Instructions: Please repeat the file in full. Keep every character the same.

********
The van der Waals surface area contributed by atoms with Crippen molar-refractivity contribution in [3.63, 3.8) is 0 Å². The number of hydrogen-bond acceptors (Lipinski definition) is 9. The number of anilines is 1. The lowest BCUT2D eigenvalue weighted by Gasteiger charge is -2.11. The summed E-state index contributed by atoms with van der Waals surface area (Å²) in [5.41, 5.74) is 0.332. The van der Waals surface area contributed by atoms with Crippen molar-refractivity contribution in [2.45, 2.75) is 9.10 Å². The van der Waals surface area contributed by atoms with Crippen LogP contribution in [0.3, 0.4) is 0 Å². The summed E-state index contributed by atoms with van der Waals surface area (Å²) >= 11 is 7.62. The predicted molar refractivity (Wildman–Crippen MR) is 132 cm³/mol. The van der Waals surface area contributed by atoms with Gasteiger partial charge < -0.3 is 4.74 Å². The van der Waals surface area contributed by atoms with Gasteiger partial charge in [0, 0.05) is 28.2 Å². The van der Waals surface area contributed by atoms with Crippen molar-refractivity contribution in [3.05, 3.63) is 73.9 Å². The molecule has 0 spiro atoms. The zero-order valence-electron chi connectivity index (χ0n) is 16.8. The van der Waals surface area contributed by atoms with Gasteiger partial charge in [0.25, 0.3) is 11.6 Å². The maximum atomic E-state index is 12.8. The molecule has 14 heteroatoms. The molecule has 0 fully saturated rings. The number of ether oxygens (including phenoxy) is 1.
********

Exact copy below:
The van der Waals surface area contributed by atoms with Crippen molar-refractivity contribution in [3.63, 3.8) is 0 Å². The number of hydrogen-bond acceptors (Lipinski definition) is 9. The number of anilines is 1. The lowest BCUT2D eigenvalue weighted by Gasteiger charge is -2.11. The summed E-state index contributed by atoms with van der Waals surface area (Å²) in [5.41, 5.74) is 0.332. The van der Waals surface area contributed by atoms with Crippen molar-refractivity contribution in [2.45, 2.75) is 9.10 Å². The van der Waals surface area contributed by atoms with Crippen LogP contribution in [0.3, 0.4) is 0 Å². The summed E-state index contributed by atoms with van der Waals surface area (Å²) >= 11 is 7.62. The predicted molar refractivity (Wildman–Crippen MR) is 132 cm³/mol. The van der Waals surface area contributed by atoms with Gasteiger partial charge < -0.3 is 4.74 Å². The van der Waals surface area contributed by atoms with Gasteiger partial charge in [0, 0.05) is 28.2 Å². The van der Waals surface area contributed by atoms with Crippen molar-refractivity contribution in [3.05, 3.63) is 73.9 Å². The molecule has 0 spiro atoms. The zero-order valence-electron chi connectivity index (χ0n) is 16.8. The van der Waals surface area contributed by atoms with Gasteiger partial charge in [0.25, 0.3) is 11.6 Å². The maximum atomic E-state index is 12.8. The molecule has 14 heteroatoms. The molecule has 0 fully saturated rings. The number of ether oxygens (including phenoxy) is 1.